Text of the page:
Last week, I sent an e-mail to our Agency’s staff, telling them that I’d be at SIS and asking alumni to share their experiences. I assumed I’d get a handful of replies, with alumni telling me about their favorite classes or the name of a popular hangout that I could mention for an easy applause line. But then e-mails started flooding in. From Angola and the Philippines and Lesotho and Bolivia. From a gender advisor working to ensure pregnant mothers have access to HIV medication so their children are born AIDS-free. And from a member of our cutting-edge mobile partnerships team, who’s helping transform Haiti into one of the world’s first mobile banking economies.
[As prepared for delivery]
I consider it a true privilege to visit this university. Generations of leaders and scholars from this university overcame towering obstacles and deep injustices to shape a better future, and it’s truly humbling to address students who uphold that tradition.
But I also consider it a privilege to speak before your class in particular, the Tuskegee class of 2012.
Thank you and good morning. I'm delighted to be here again today - it is always a pleasure to visit Kansas City. I first attended this conference almost a decade ago, when it was much smaller. The growth of this conference is one of the strongest affirmations of the importance of the work we do together. And this past year more than ever underscored the critical role of U.S. food assistance around the world. In any given year-not just in times of crisis-American farmers from more than 26 states provide food for our assistance programs. People here today know better than most the importance of our global leadership in providing help to those in need.
Last June when I visited Kansas City for this conference, the United States was in the midst of a full throttle response to crisis in the Horn of Africa. More than 13 million people in the dry lands of Djibouti, Ethiopia, Kenya, and Somalia were in urgent need of help, including more than three million in Somalia alone, where conflict exacerbated the most severe drought in 60 years. We had been tracking the potential of this crisis through the Famine Early Warning System (FEWSNET), a tool USAID has funded for the last 25 years that gives us much earlier and more precise data about climate conditions, projected rainfall, crop production and marketplace functioning. As a result of early warnings that FEWSNET began signaling in August 2010, we were able to have food pre-positioned by that fall.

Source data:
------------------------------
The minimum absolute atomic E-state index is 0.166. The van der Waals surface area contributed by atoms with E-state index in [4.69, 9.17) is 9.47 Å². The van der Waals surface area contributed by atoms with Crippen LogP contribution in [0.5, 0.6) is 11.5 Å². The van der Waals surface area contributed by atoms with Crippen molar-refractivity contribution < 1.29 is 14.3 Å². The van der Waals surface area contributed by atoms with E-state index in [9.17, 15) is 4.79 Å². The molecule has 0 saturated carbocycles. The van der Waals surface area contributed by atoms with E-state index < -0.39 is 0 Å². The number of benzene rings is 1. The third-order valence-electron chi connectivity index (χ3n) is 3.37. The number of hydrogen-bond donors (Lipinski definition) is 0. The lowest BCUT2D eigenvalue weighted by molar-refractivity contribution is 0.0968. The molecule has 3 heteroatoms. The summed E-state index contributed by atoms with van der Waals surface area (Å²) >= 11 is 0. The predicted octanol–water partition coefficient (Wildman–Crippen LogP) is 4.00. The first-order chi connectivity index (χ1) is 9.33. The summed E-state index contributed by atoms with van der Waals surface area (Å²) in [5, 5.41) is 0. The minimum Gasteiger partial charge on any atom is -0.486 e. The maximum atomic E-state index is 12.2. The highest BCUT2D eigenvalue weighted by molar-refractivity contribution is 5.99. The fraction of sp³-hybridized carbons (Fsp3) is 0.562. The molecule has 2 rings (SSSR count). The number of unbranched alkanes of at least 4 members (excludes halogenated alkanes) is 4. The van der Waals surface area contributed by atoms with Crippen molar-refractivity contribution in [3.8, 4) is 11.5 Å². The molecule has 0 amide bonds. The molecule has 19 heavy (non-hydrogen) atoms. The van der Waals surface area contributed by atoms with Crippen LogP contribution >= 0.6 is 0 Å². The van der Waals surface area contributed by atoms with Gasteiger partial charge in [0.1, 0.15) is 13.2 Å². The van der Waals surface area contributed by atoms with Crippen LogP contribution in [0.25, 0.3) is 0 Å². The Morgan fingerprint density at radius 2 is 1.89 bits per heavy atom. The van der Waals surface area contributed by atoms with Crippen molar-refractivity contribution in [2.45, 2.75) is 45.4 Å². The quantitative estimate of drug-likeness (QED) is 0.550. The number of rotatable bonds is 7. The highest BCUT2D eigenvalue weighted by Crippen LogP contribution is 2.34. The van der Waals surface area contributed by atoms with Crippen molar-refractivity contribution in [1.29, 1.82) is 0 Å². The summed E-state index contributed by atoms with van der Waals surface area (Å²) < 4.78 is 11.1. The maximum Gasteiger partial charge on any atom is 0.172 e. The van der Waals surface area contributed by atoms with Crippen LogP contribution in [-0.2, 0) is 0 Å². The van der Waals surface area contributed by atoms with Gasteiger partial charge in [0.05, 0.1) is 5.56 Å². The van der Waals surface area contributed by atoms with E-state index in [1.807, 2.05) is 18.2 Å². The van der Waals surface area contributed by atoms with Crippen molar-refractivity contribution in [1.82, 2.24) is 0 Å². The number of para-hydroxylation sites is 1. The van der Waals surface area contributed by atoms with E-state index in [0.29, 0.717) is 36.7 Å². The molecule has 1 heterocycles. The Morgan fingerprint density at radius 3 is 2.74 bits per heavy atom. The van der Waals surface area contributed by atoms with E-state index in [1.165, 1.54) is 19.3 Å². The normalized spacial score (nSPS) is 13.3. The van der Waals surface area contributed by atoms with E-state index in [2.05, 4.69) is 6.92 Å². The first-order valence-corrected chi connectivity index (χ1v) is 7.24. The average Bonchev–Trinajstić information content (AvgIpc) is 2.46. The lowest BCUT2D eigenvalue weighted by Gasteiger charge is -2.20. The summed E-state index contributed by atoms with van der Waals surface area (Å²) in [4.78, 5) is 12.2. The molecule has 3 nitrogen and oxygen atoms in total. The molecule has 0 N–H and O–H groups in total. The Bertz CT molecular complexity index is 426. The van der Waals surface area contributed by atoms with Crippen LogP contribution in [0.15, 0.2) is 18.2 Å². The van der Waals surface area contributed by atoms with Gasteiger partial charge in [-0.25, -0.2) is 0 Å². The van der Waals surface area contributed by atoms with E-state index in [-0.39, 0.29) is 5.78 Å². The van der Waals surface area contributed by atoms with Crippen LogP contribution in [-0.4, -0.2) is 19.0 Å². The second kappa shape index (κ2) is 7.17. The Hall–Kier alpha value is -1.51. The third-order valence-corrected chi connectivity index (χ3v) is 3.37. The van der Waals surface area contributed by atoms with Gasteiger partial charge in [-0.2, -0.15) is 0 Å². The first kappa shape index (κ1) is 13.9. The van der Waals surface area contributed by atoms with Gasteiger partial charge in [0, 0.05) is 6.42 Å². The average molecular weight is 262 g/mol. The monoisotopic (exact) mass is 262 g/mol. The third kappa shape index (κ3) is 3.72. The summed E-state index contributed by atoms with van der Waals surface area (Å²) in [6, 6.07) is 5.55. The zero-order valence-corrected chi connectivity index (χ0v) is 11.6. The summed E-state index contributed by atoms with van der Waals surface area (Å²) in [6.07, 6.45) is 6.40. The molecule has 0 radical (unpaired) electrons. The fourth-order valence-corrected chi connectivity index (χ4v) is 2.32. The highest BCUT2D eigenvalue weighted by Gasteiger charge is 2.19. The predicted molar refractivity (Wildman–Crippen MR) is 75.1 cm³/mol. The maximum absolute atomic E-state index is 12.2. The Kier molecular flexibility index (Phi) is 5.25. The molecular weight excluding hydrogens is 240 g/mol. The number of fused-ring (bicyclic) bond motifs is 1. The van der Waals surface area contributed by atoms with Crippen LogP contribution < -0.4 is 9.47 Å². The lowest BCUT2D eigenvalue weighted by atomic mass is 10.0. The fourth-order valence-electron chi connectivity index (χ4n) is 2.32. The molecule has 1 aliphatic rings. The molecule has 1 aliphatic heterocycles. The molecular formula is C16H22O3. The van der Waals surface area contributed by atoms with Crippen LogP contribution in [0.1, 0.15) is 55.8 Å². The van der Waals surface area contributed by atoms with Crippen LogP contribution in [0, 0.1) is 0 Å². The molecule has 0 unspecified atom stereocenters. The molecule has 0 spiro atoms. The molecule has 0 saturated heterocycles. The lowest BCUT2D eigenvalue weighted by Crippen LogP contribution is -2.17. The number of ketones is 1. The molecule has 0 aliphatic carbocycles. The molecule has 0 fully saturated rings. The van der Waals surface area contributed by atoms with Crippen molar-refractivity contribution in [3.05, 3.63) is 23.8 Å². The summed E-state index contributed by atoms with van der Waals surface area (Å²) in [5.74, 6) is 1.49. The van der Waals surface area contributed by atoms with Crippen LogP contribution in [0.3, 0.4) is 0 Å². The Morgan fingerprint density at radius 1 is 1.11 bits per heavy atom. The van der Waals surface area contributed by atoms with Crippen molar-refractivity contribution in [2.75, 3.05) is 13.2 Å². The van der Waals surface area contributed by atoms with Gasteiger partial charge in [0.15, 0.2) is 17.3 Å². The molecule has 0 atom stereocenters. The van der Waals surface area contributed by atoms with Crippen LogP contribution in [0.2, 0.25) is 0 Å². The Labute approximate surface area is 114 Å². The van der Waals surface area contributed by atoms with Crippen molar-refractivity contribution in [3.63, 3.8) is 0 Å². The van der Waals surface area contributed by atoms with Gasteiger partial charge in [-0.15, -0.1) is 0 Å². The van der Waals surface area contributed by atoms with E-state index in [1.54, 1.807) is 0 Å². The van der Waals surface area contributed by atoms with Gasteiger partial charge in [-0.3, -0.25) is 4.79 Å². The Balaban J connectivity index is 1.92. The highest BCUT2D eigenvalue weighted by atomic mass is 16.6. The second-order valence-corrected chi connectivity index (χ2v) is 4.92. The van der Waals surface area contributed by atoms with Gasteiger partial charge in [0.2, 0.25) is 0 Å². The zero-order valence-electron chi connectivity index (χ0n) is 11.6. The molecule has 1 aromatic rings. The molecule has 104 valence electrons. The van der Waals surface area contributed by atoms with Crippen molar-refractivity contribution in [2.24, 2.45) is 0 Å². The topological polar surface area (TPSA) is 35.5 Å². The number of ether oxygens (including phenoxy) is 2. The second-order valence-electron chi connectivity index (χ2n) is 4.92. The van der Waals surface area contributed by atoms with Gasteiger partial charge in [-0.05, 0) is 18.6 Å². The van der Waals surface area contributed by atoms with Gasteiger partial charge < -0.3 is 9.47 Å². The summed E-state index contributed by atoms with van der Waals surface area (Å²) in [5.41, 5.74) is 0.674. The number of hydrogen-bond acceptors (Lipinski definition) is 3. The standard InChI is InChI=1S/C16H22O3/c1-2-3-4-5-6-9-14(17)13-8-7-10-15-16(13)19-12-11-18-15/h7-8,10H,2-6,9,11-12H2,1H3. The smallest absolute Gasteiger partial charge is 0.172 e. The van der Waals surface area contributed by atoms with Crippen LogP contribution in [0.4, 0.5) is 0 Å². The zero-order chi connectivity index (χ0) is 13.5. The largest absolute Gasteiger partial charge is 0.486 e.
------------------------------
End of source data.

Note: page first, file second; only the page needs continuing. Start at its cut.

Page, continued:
Ladies and Gentlemen:
It is a great honor to address this forum on the challenge of delivering effective development assistance in a changing global landscape, characterized by what I call "the democratization of development."
The fact remains that almost seven million children, most of them in Sub-Saharan Africa and South Asia will die before they reach their fifth birthday. They won't attend kindergarten and they won't get backpacks or any other presents. Let's not be naïve. We know that preventable child death has always been a fact of life in human history. What is unique and what gives me pause both as the USAID Administrator and as a father is that for the first time in history we really do have the tools and know-how necessary to change this brutal fact of life. Many of them can in fact fit in the backpack. To demonstrate that to you I will show you some of my favorite ones.
Last year, for the first time in history, the majority of all people lived in cities. In China, the world's largest human migration in history continues to lead millions from the country's rural interior to its coast. In India, the migration pattern is North to South, from poorer states to megacities like Mumbai.
Today there are 60 cities in China with populations greater than one million; India has 45 while the U.S. and Europe have 25 combined. But it's not just Asia; Africa and Latin America both have at least 50 cities. And within those growing cities are slums-massive labyrinths of makeshift housing designed to accommodate the swelling ranks of the urban poor. Nearly everyone has seen images of slums like these either up close or in movies like Slumdog Millionaire. And they all look just like this: blue tarps, tin roofs, rubble and litter at every turn.
My first experience with dire poverty was in this exact slum-Dharavi, in Mumbai, India-where my uncle first took me on my first trip to India at age five. Because this is the image of poverty most of us are familiar with, most of us assume that this is how the poorest people in the world live.
But the most accurate depiction of poverty isn't this image.
This past year, despite enduring the long hangover of the global financial crisis, the fifty largest donors gave $10.4 billion dollars. Today, we at USAID are working to capture the tremendous potential of this community-partnering in new ways to leverage your experiences, expertise and resources. And focus on pivotal opportunities in development will enable us to get ahead of global trends that are placing unprecedented pressures on planet.
Last updated: March 26, 2015